Angore, Your question is more suited to the area of this site relating to stamp production, but I would expand on the response by littleriverphil as follows:
Intaglio (AKA recess, line-engraving, copperplate, steel engraving or siderography)
The stamp design is incised into the printing plate to varying depths below the surface. Ink is applied to the plate, excess is wiped off and the paper is pressed under pressure against the plate, actually squeezing into the inked grooves, extracting it and transferring the design to the paper.
An intaglio printed stamp has a distinct raised feel and has been the 'process of choice' for the philatelist since its first use by the British firm of Perkins, Bacon & Petch on the Penny Black design of 1840 through to 1880, but was also later used for high values between 1913-77 and 1988-2003 and on occasional special issues and within a 1999 prestige stamp book, etc.
[Photo]gravure (AKA Rotogravure, gravure or Rotaglio)
An intaglio-based (i.e. below the surface) printing system typically running at high speed, it is best suited to producing large print runs (owing to high set-up costs) and can use either plates or cylinders. It is also commercially known as rotogravure when producing magazines (think Sunday newspaper supplements) and is a term that is infrequently applied to the production of postage stamps. Rotogravure (a merging of parts of the words 'rotary' and 'photogravure'), by definition always uses a rotary press and cylinders. Rotaglio was a commercial brand name.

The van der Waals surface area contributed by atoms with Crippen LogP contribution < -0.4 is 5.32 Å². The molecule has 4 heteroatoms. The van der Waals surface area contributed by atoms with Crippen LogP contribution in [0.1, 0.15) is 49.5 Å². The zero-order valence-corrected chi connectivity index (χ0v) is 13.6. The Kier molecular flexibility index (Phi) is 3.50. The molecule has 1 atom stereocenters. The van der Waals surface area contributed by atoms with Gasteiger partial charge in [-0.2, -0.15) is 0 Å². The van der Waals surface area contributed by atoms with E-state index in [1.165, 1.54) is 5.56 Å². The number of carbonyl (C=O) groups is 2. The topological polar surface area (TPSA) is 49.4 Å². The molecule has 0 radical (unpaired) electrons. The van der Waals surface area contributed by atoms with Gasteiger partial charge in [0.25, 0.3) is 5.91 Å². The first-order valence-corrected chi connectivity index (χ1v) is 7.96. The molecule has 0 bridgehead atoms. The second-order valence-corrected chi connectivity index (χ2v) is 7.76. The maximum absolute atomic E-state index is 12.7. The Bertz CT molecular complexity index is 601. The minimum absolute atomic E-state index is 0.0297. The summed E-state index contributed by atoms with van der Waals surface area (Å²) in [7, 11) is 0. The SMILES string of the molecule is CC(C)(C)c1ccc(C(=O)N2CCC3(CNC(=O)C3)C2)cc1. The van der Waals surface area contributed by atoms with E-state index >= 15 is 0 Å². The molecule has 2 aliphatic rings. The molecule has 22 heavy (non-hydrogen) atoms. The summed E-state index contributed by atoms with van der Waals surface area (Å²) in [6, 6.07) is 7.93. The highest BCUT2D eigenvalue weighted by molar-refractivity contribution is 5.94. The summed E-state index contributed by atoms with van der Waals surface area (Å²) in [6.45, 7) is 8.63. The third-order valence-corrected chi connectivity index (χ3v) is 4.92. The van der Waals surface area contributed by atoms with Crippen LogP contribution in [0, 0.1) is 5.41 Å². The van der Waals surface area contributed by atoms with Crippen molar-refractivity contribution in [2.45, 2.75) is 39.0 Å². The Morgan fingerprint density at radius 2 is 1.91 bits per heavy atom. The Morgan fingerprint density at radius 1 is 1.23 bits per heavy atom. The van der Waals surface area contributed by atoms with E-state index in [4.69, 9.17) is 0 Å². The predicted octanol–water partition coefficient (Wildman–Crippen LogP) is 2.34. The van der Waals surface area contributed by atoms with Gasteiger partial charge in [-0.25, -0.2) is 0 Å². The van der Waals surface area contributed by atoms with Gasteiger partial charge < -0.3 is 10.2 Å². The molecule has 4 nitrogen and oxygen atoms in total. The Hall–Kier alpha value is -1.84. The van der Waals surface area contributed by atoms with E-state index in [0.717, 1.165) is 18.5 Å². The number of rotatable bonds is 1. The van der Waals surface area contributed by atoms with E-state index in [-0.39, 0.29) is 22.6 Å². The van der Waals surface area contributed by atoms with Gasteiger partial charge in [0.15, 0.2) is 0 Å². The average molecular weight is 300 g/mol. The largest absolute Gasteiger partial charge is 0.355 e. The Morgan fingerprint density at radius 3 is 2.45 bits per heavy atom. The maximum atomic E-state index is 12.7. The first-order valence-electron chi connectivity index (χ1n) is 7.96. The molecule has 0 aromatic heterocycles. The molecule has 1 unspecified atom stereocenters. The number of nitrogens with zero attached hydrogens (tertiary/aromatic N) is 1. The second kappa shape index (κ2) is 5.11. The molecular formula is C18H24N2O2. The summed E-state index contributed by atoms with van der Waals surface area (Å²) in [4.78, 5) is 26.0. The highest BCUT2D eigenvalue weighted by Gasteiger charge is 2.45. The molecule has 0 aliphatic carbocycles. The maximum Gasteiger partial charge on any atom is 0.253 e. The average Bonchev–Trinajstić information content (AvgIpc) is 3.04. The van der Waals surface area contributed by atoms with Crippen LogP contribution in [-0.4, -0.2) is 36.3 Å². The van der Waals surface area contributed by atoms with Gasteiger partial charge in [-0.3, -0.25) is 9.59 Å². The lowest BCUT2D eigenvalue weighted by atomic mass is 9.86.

Until recently, collectors would have only encountered stamps that employed a photographic process in manufacturing the cylinders (hence photogravure), but, following the introduction of computer-engraved cylinders, there was a need to differentiate, as photography is no longer a part of the cylinder manufacturing process, hence 'gravure' now being the modern term.
Gravure printing uses fluid inks applied to the image carrier and held in microscopic cells recessed into the plate/cylinder. Excess ink is removed with a doctor blade (think of a scraper) and the ink is transferred from the cells directly onto the substrate. It is generally used for print runs of more than ten million stamps (some disagree on current thresholds) and offers increased security due to its high set-up costs when compared with offset.
Although sheet-fed gravure is achievable, it is more normally web-fed printing that is utilised. [Photo]gravure has been the mainstream process for British stamp production since 1934.
GLENN MORGAN webmaster of http://stampprinters.info